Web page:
Beautyberry plant

A traditional folk remedy, known among people in Mississippi’s hill country for at least a century, may provide some relief without all the worries of DEET and other harsh chemicals. Scientists at the United States Department of Agriculture-Agriculture Research Service housed at the National Center for Natural Products Research at the University of Mississippi have isolated compounds in the American beautyberry plant, Callicarpa americana, that may keep chomping insects away.

“My grandfather would cut branches with the leaves still on them and crush the leaves, then he and his brothers would stick the branches between the harness and the horse to keep deerflies, horseflies and mosquitoes away,” said Charles T. Bryson, an ARS botanist in Stoneville, Miss. “I was a small child, maybe 7 or 8 years old, when he told me about the plant the first time. For almost 40 years, I’ve grabbed a handful of leaves, crushed them and rubbed them on my skin with the same results.”

Bryson told his supervisor about the folklore repellent, and in 2004 the USDA-ARS at the UM natural products research center began investigating the beautyberry plant as a potential natural insect repellent.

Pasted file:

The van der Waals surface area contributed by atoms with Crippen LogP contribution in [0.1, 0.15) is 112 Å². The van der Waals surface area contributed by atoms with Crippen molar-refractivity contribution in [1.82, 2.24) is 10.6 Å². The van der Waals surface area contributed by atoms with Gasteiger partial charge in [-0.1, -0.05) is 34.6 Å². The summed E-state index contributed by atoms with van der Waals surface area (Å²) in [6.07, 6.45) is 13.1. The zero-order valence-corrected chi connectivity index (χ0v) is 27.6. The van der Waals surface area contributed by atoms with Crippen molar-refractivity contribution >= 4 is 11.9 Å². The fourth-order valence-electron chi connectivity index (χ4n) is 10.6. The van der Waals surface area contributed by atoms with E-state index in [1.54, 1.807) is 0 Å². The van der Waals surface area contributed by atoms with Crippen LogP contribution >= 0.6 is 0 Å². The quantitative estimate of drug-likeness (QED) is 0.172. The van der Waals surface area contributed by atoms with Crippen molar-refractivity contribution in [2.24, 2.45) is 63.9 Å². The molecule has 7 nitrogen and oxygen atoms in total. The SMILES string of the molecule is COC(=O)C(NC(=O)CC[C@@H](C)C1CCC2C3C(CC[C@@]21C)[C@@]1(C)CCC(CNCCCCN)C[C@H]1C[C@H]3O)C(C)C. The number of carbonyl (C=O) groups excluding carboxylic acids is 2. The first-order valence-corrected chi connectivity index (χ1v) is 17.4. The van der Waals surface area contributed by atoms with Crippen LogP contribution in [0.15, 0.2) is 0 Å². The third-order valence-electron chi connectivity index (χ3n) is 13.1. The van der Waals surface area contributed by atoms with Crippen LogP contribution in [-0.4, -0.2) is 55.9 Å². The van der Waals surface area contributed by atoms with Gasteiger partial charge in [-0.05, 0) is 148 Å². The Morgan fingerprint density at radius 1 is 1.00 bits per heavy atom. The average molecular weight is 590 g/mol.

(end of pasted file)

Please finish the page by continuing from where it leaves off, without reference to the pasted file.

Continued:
Charles Cantrell, an ARS chemist in Oxford, and Jerry Klun, an ARS entomologist in Beltsville, Md., confirmed that the natural remedy wards off biting insects, such as ticks, ants and mosquitoes: “I’ve rubbed the leaves on my arms, and it works,” Cantrell said.

“Traditional folklore remedies many times are found to lead nowhere following scientific research,” he continued. “The beautyberry plant and its ability to repel mosquitoes is an exception. We actually identified naturally occurring chemicals in the plant responsible for this activity.”

Three repellent chemicals were extracted during the 12-month study: callicarpenal, intermedeol and spathulenol. The research concluded that all three chemicals repulse mosquitoes known to transmit yellow fever and malaria. Mosquitoes carrying the West Nile virus were not tested as part of the study, but the USDA-ARS has since filed a patent application to use callicarpenal as an anthropod repellent.

There are barriers, however, to producing the repellent for mass consumption. The product must be registered with the Environmental Protection Agency, which may cost millions of dollars, and a cost-effective manufacturing procedure must be determined.

“It’s difficult to bring a repellent onto the market,” Cantrell said. “We still have many unanswered questions: both the toxicity levels and evaporation rates are unknown. We’re still in the early stages.

Read the full article at ScienceDaily 

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